Mikaela Shiffrin after winning last week's World Cup slalom at Squaw Valley, California // Getty Images

Skiing

Feeling 22, and everything is so all right

The American racer Mikaela Shiffrin on Friday clinched enough points to win the fancy crystal globe that goes to the alpine World Cup tour’s best overall female skier.

She becomes just the third American to win the season title. Tamara McKinney won it in 1983. Lindsey Vonn has won four big globes, as they like to call it on the tour, most recently in 2012. Now comes Mikaela Shiffrin, who just this past Monday turned 22.

The camera catches Tina Maze making snow angels in victory after the second of her two giant slalom runs // photo Getty Images

Skiing, Uncategorized

Tina Maze’s GS poetry slam

KRASNAYA POLYANA, Russia — Slovenia’s Tina Maze calls slalom her favorite discipline, which perhaps is a surprise given that it is, of the five alpine ski events, her weakest.

It is giant slalom that brings out her soulful side. “GS,” she says, “is like poetry for me.”

Mikaela Shiffrin after Tuesday's racing in the snow, sleet, rain and fog // photo Getty Images

Skiing

Shiffrin’s 5th hints at greatness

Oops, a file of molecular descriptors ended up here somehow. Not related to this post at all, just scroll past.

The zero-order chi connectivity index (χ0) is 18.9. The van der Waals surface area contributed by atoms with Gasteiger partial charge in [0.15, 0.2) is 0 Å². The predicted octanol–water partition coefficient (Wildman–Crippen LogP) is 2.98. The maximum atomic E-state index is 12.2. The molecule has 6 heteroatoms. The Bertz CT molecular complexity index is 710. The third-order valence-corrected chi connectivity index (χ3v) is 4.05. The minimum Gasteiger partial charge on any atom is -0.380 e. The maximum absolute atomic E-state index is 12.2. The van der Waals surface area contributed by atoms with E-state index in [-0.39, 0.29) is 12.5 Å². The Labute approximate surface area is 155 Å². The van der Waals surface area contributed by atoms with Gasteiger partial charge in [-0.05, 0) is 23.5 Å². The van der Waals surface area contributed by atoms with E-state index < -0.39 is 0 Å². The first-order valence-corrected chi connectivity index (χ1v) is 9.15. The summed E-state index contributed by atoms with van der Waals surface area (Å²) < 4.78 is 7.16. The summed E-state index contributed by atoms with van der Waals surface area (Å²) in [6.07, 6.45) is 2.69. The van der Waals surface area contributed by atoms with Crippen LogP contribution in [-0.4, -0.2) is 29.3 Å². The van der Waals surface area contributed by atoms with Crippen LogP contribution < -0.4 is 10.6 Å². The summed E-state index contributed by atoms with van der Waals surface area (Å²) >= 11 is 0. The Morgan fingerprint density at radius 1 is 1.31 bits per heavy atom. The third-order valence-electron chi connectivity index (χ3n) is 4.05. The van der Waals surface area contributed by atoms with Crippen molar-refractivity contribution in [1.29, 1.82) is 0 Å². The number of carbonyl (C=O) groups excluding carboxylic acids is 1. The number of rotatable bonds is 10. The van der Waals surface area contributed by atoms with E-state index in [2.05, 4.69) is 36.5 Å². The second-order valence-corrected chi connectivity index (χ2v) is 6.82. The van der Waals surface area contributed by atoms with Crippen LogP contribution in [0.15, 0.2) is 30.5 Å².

KRASNAYA POLYANA, Russia — When Michael Phelps would stand on the blocks in an Olympic final and do that thing he did, wrapping his arms around and around and making that whap-whap-whap sound, was there really any doubt in his mind — or anyone’s watching — what was going to happen?

In the chaos of an Olympic short-track speed skating race, when Apolo Ohno toed the line, his bandana tucked under his helmet, his gaze locked like steel on the first few meters of ice ahead, he was all purposeful calm. He knew what was what, and everyone else — on the line around him — and the thousands in the arena did, too.

Swiss racer Lara Gut after the Olympic super-G // photo Getty Images

Skiing

A super-G to test the best

KRASNAYA POLYANA, Russia — The Olympics are supposed to test the best of the best.

What conclusions to draw about Saturday’s women’s super-G, in which eight of the first 11 racers went skidding out and 18 of 49 ultimately did not make it to the finish line? What meaning to infer from a course set by an Austrian coach in which Austrian skiers won gold and bronze?